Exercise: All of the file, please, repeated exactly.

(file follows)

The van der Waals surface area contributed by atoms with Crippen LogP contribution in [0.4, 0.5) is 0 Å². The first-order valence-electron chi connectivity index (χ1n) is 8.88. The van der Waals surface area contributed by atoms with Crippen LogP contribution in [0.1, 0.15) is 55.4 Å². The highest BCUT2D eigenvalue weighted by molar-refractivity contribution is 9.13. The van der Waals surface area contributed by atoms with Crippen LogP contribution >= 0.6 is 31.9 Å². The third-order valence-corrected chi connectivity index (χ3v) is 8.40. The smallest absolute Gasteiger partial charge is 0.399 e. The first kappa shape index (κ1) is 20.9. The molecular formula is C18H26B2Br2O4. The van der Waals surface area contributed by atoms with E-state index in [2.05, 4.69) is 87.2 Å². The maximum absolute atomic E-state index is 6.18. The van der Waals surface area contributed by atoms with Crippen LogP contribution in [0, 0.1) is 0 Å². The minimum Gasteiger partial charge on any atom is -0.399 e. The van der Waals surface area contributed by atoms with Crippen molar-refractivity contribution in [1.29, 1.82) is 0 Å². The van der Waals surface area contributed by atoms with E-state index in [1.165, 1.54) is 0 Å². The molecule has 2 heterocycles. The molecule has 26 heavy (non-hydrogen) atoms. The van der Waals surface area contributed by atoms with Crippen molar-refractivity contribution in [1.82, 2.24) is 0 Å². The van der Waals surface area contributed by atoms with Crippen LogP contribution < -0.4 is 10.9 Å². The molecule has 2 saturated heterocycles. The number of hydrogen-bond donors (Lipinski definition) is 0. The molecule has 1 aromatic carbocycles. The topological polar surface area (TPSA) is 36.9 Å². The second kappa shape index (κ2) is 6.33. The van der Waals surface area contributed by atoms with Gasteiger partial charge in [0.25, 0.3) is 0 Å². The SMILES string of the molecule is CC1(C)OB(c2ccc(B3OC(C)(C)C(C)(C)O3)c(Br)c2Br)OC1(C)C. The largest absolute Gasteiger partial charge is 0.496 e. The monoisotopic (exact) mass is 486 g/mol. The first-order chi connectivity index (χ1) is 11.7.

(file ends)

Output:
The van der Waals surface area contributed by atoms with Crippen LogP contribution in [0.4, 0.5) is 0 Å². The first-order valence-electron chi connectivity index (χ1n) is 8.88. The van der Waals surface area contributed by atoms with Crippen LogP contribution in [0.1, 0.15) is 55.4 Å². The highest BCUT2D eigenvalue weighted by molar-refractivity contribution is 9.13. The van der Waals surface area contributed by atoms with Crippen LogP contribution >= 0.6 is 31.9 Å². The third-order valence-corrected chi connectivity index (χ3v) is 8.40. The smallest absolute Gasteiger partial charge is 0.399 e. The first kappa shape index (κ1) is 20.9. The molecular formula is C18H26B2Br2O4. The van der Waals surface area contributed by atoms with E-state index in [2.05, 4.69) is 87.2 Å². The maximum absolute atomic E-state index is 6.18. The van der Waals surface area contributed by atoms with Crippen LogP contribution in [0, 0.1) is 0 Å². The minimum Gasteiger partial charge on any atom is -0.399 e. The van der Waals surface area contributed by atoms with Crippen molar-refractivity contribution in [1.29, 1.82) is 0 Å². The van der Waals surface area contributed by atoms with E-state index in [1.165, 1.54) is 0 Å². The molecule has 2 heterocycles. The molecule has 26 heavy (non-hydrogen) atoms. The van der Waals surface area contributed by atoms with Crippen molar-refractivity contribution in [1.82, 2.24) is 0 Å². The van der Waals surface area contributed by atoms with Crippen LogP contribution < -0.4 is 10.9 Å². The molecule has 2 saturated heterocycles. The number of hydrogen-bond donors (Lipinski definition) is 0. The molecule has 1 aromatic carbocycles. The topological polar surface area (TPSA) is 36.9 Å². The second kappa shape index (κ2) is 6.33. The van der Waals surface area contributed by atoms with Gasteiger partial charge in [0.25, 0.3) is 0 Å². The SMILES string of the molecule is CC1(C)OB(c2ccc(B3OC(C)(C)C(C)(C)O3)c(Br)c2Br)OC1(C)C. The largest absolute Gasteiger partial charge is 0.496 e. The monoisotopic (exact) mass is 486 g/mol. The first-order chi connectivity index (χ1) is 11.7.